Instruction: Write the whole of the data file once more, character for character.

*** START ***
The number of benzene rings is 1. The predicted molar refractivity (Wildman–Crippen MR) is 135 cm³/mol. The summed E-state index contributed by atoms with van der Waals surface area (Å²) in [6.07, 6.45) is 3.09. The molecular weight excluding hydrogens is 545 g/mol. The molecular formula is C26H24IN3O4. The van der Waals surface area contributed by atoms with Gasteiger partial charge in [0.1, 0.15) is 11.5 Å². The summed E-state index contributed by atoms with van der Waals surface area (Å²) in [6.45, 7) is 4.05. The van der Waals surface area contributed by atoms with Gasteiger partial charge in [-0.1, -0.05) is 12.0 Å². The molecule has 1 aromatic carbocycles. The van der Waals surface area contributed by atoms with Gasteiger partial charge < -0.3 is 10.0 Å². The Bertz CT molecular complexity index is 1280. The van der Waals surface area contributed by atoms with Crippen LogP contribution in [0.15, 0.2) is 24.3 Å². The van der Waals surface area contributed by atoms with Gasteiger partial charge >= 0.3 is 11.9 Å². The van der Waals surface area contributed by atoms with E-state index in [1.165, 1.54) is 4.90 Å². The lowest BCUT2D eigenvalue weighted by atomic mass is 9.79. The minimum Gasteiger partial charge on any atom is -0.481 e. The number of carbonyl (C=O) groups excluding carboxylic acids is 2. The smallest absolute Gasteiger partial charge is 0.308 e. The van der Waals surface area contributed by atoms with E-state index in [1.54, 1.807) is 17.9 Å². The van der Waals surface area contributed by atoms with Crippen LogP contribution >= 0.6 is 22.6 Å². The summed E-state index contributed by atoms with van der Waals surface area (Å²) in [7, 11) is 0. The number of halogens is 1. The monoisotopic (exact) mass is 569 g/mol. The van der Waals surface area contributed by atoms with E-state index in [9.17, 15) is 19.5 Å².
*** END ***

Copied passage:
The number of benzene rings is 1. The predicted molar refractivity (Wildman–Crippen MR) is 135 cm³/mol. The summed E-state index contributed by atoms with van der Waals surface area (Å²) in [6.07, 6.45) is 3.09. The molecular weight excluding hydrogens is 545 g/mol. The molecular formula is C26H24IN3O4. The van der Waals surface area contributed by atoms with Gasteiger partial charge in [0.1, 0.15) is 11.5 Å². The summed E-state index contributed by atoms with van der Waals surface area (Å²) in [6.45, 7) is 4.05. The van der Waals surface area contributed by atoms with Gasteiger partial charge in [-0.1, -0.05) is 12.0 Å². The molecule has 1 aromatic carbocycles. The van der Waals surface area contributed by atoms with Gasteiger partial charge < -0.3 is 10.0 Å². The Bertz CT molecular complexity index is 1280. The van der Waals surface area contributed by atoms with Crippen LogP contribution in [0.15, 0.2) is 24.3 Å². The van der Waals surface area contributed by atoms with Gasteiger partial charge >= 0.3 is 11.9 Å². The van der Waals surface area contributed by atoms with E-state index in [1.165, 1.54) is 4.90 Å². The lowest BCUT2D eigenvalue weighted by atomic mass is 9.79. The minimum Gasteiger partial charge on any atom is -0.481 e. The number of carbonyl (C=O) groups excluding carboxylic acids is 2. The smallest absolute Gasteiger partial charge is 0.308 e. The van der Waals surface area contributed by atoms with E-state index in [1.54, 1.807) is 17.9 Å². The van der Waals surface area contributed by atoms with Crippen LogP contribution >= 0.6 is 22.6 Å². The summed E-state index contributed by atoms with van der Waals surface area (Å²) in [7, 11) is 0. The number of halogens is 1. The monoisotopic (exact) mass is 569 g/mol. The van der Waals surface area contributed by atoms with E-state index in [9.17, 15) is 19.5 Å².